Students of mental health as well as professionals in the field heard from a well-known specialist in the treatment of psychological abuse and trauma, in a seminar sponsored by UVSC conferences and workshops.
On Oct. 18, Dr. Bill Tollefson, Ph.D., came to UVSC to present "Lessons In Light," a seminar focused on the path a victim takes to survive trauma and abuse of any type.
Tollefson described the process for psychological trauma recovery from the theoretical viewpoint and from principles of incorporation therapy, that he developed himself. Incorporation therapy has proven to be very effective in helping those with trauma-based dissociative identity disorders. The principles of this therapy were discussed through the articulation of the six stages of the unfolding process for surviving.
Participants were taught the rapid reduction technique (RRT) developed by Tollefson to teach survivors how to take back the power they lost during their trauma and find wholeness within the self. The technique is brief, taking approximately five minutes. Participants learned how to perform the RRT and were able to experience its healing properties within themselves while observing a live demonstration.
Dr. Tollefson has traveled around the country lecturing and training professionals in his theories and treatment methods for posttraumatic stress disorder (PTSD), dissociative disorders and trauma. He is also the center director of the Women’s Institute for Incorporation Therapy located in Hollywood, Flor. Women who suffer from symptoms of depression, grief, self harm, PTSD, and many other disorders are able to stay anywhere between 14 and 21 days to reduce and stabilize their internal crisis. Treatment is entirely voluntary.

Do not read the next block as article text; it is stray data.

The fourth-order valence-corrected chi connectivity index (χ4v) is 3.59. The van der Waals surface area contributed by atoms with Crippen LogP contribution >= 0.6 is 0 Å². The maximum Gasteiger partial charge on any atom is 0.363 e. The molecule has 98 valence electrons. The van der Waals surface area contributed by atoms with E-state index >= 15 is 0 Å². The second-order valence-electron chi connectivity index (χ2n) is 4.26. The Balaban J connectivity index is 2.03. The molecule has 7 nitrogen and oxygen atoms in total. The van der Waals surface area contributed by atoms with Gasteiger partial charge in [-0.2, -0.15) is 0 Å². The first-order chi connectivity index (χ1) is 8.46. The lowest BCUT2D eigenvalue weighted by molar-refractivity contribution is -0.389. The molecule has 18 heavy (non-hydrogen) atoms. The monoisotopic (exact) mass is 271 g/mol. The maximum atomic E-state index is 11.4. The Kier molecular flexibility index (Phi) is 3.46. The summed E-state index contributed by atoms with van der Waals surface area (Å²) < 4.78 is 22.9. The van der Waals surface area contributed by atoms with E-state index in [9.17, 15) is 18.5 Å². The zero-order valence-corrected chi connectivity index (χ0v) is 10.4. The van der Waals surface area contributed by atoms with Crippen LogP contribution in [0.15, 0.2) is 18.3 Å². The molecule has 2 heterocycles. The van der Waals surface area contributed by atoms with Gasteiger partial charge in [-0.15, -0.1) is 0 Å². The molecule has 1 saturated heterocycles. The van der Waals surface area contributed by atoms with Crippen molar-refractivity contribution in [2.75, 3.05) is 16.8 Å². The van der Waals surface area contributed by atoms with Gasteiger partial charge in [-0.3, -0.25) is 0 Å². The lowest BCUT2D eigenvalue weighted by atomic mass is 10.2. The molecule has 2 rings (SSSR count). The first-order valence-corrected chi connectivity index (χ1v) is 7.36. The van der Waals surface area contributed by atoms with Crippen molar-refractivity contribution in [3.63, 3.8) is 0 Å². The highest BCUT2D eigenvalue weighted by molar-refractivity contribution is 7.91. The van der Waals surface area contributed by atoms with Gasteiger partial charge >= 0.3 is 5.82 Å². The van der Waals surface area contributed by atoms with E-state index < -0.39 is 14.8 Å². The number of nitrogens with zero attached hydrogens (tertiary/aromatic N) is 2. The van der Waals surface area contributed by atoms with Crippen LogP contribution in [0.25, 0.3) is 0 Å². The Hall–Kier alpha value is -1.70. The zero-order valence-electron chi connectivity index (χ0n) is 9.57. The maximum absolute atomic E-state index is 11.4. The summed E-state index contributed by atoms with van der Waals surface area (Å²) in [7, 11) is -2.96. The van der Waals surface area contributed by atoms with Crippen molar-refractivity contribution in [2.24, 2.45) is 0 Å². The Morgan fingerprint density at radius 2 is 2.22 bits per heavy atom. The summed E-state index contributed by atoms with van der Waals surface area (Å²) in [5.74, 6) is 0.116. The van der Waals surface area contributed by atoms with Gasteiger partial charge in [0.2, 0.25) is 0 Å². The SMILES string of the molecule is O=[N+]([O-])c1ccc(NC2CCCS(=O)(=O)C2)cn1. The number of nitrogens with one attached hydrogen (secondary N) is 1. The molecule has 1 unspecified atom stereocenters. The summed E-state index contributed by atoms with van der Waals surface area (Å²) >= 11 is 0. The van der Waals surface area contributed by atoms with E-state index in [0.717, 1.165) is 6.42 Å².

Dr. Tollefson’s book Separated from the Light, presents his incorporation therapy principles and provides information on how to apply these concepts with survivors. Of the approximately 35 attendees, the majority were mental health professionals who will be able to use the highly effective techniques in their practice.
Up to 7 percent of the population may experience a dissociative disorder in their lifetime. These disorders usually develop in childhood as a survival mechanism when faced with trauma. As personal identity is still forming, children are more capable of stepping outside themselves and observing trauma as though it’s happening to a different person. A child who learns to dissociate in order to endure an extended period of his or her youth may reflexively use this coping mechanism in response to stressful situations throughout life. Any trauma can have this effect on a child whether or not they develop a mental illness.
These highly developed survival skills rarely develop in adulthood, but anyone who experiences trauma in any stage of life often become dysfunctional at some level within society.
Learning to cope with trauma becomes especially more difficult as one transitions into adulthood, so college students who have experienced such trauma often find themselves in a more severe crisis.
As it is difficult for adults to cope with stress, it is crucial that the individual seeks help rather than suppressing their problems. Student Health Services offers therapy and guidance for various mental health related problems.